REVIEW: The Shallows: What the Internet is Doing to Our Brains by Nicholas Carr

So I'm reading The Shallows, of all things, on the Kindle -- one of the very devices that Carr disses in his book.

No cover, since my digi-copy doesn't have one.

In my teens, I often wondered what it was that made older people shun technology so much. It was one of those unexplained changes of mind that seemed to come with age, such as bleeding-heart liberals suddenly turning conservative, or previously stylish ladies sodomizing the rules of fashion after they hit age 40.

Despite fears that this was just an older person's sour-grapes essay about technology, I bought the book.

I wanted to read it because it seemed to validate many of the painfully obvious changes that were happening to my internet-saturated generation. And after noticing the obscene amount of time we spend online doing really stupid things, I decided that Carr's theory was on the money. Here's the main point of the book...

Being online for too long can really dumb people down.

I'm one of those people, but I am at least aware (and cautious!) of the ill effects taking place.

Here are the ways in which The Shallows says that heavy Internet usage changes you:

1. Shortened attention span -- you are constantly looking for new stimuli WHILE you do work, be it via YouTube videos or through TED talks. Most of us are guilty of this.

2. Distraction overload: most of us, when online, check our emails at a frequency rate of 20-30 times per hour. Why do we do this? Email, unlike snail mail (twice daily), updates itself every few minutes, giving you the incentive (and obligation) to keep checking.

3. Mixed bag-ification of info: Your brain loses its ability to filter irrelevant crap from vitally important information.

You've probably noticed this in your own or other peoples' correspondence and emails: you'll stop yourself midway through sending a link and wonder:

"Why do I feel the urge to share this shit?"

or read an email from your friend and seethe:
"ARGH! What on earth is he/she trying to say? What's the message here?"

I witnessed this recently with two youngish guys speaking in front of an audience. They actually showed up in front of the podium without preparing speeches at all, unthinkable unless you're an improv pro, which they're not.

Of course, being spontaneous, their speech was somewhat more heart-felt, and they had some very important thoughts to share, but it was interspersed with crap like "Oh yeah, I just lost my train of thought, hahaha"

To a stuffy type like me, it seems disrespectful to waste an audience's attention on half-formed, rough-draft words, but anyway this is the Facebook generation where nothing is filtered out. Everything goes has to go live immediately, every morsel of info is thrown out to the public in its rawest, purest state.

But this also means that people -- smart people -- don't know how to separate an urgent, important piece of info from useless shit that is better left unread. In a nightmare future, a doctor or surgeon will be replying to Facebook messages even as he performs a life-saving operation.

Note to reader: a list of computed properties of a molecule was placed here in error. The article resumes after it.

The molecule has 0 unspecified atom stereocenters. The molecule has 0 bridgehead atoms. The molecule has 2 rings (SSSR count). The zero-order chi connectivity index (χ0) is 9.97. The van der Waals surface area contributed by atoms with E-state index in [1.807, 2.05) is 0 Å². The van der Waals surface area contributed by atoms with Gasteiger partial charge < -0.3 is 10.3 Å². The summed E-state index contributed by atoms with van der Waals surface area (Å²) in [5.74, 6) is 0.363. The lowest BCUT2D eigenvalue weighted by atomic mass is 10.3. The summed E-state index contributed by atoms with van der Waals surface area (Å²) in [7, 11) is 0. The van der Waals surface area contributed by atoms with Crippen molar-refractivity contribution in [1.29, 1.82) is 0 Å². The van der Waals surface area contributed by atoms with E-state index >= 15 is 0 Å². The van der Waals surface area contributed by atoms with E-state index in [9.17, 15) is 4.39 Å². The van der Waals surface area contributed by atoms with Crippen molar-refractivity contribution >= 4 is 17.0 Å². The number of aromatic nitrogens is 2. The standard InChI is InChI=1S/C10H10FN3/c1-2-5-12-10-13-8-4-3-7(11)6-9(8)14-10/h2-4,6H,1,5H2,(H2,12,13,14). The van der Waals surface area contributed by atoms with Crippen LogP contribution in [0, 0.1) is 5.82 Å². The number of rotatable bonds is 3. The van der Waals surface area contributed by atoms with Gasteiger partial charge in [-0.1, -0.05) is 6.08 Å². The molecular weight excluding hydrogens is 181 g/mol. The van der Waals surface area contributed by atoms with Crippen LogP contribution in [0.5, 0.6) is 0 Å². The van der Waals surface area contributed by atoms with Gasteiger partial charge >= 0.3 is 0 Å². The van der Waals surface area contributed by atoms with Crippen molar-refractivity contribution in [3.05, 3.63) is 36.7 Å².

4. Inhibited reading ability. You read stuff, but then forget the details of what was written. A consequence of reading on a screen stuffed with hyperlinks with limitless information.

5. Death of great writing. Really good writing takes two things we don't have today: time and uninterrupted focus. It's fine if it's a bit rough, just pump it out there. Speed is key. Again, due to the mixed bag-ification of info, there is a lot more crappy info you have to wade through in order to get to the real gems. Nobody's fault but our own -- we want speed, we got speed. Quality suffered as a result.

It's a beautiful read, but Nicholas Carr is just as guilty as the internet-brainwashed folks he mocks in the book as he goes batshit-crazy with links and quotes and references all over the place in the latter half of the book. He should read Jack Hart's A Writer's Coach (best editing book in the universe), which advises writers to use quotes sparingly, like a spice: it should ONLY be used when the information being conveyed is a) vital and b) cannot be put in any other way by the writer's own words.

A typical Nicholas Carr sentence would read something like, reads as, "Plato defines attention as an intense focus of the mind," or, "Canada, according to geographer Herbert Fleming, is an icy spread of land above the United States."

Really? Did we need famous authority figures to tell us that?

If done well, The Shallows could come across as a well-researched book, but as it is, Carr's constant use of super-famous figures for quotes makes it seem like a book by an anxious and unconfident writer. Which, I mean, is ridiculous....he writes for The Atlantic for Chrissakes. Why can't he trust his own voice instead of using Plato all the time as a crutch?

It's a seminal seminal book, don't get me wrong. But if I were him, I'd have a few words with my editor about cutting back on irrelevant (and ultimately ironic) quotes, which are scattered like hyperlinks throughout the page. Starts off well, but the last few chapters are sheer anarchy for quotes.

Four stars.